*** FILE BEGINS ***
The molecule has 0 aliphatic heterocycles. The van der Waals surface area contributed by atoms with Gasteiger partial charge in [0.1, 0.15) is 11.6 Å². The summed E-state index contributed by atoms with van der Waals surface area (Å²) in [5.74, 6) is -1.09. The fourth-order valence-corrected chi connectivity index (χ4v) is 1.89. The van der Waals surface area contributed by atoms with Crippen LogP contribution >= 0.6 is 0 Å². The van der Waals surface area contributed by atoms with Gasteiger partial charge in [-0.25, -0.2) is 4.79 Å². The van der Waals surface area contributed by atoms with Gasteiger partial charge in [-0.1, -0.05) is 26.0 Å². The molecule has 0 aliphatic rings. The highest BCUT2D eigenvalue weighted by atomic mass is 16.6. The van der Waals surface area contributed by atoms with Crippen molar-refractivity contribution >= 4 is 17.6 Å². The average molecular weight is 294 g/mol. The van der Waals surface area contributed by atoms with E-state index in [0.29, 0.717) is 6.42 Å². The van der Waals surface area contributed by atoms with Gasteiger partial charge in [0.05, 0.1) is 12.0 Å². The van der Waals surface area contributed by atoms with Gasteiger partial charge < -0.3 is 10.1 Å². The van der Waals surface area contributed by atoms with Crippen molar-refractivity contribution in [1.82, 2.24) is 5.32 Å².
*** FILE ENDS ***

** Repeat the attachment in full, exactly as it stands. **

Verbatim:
The molecule has 0 aliphatic heterocycles. The van der Waals surface area contributed by atoms with Gasteiger partial charge in [0.1, 0.15) is 11.6 Å². The summed E-state index contributed by atoms with van der Waals surface area (Å²) in [5.74, 6) is -1.09. The fourth-order valence-corrected chi connectivity index (χ4v) is 1.89. The van der Waals surface area contributed by atoms with Crippen LogP contribution >= 0.6 is 0 Å². The van der Waals surface area contributed by atoms with Gasteiger partial charge in [-0.25, -0.2) is 4.79 Å². The van der Waals surface area contributed by atoms with Gasteiger partial charge in [-0.1, -0.05) is 26.0 Å². The molecule has 0 aliphatic rings. The highest BCUT2D eigenvalue weighted by atomic mass is 16.6. The van der Waals surface area contributed by atoms with Crippen molar-refractivity contribution >= 4 is 17.6 Å². The average molecular weight is 294 g/mol. The van der Waals surface area contributed by atoms with E-state index in [0.29, 0.717) is 6.42 Å². The van der Waals surface area contributed by atoms with Gasteiger partial charge in [0.05, 0.1) is 12.0 Å². The van der Waals surface area contributed by atoms with Gasteiger partial charge < -0.3 is 10.1 Å². The van der Waals surface area contributed by atoms with Crippen molar-refractivity contribution in [1.82, 2.24) is 5.32 Å².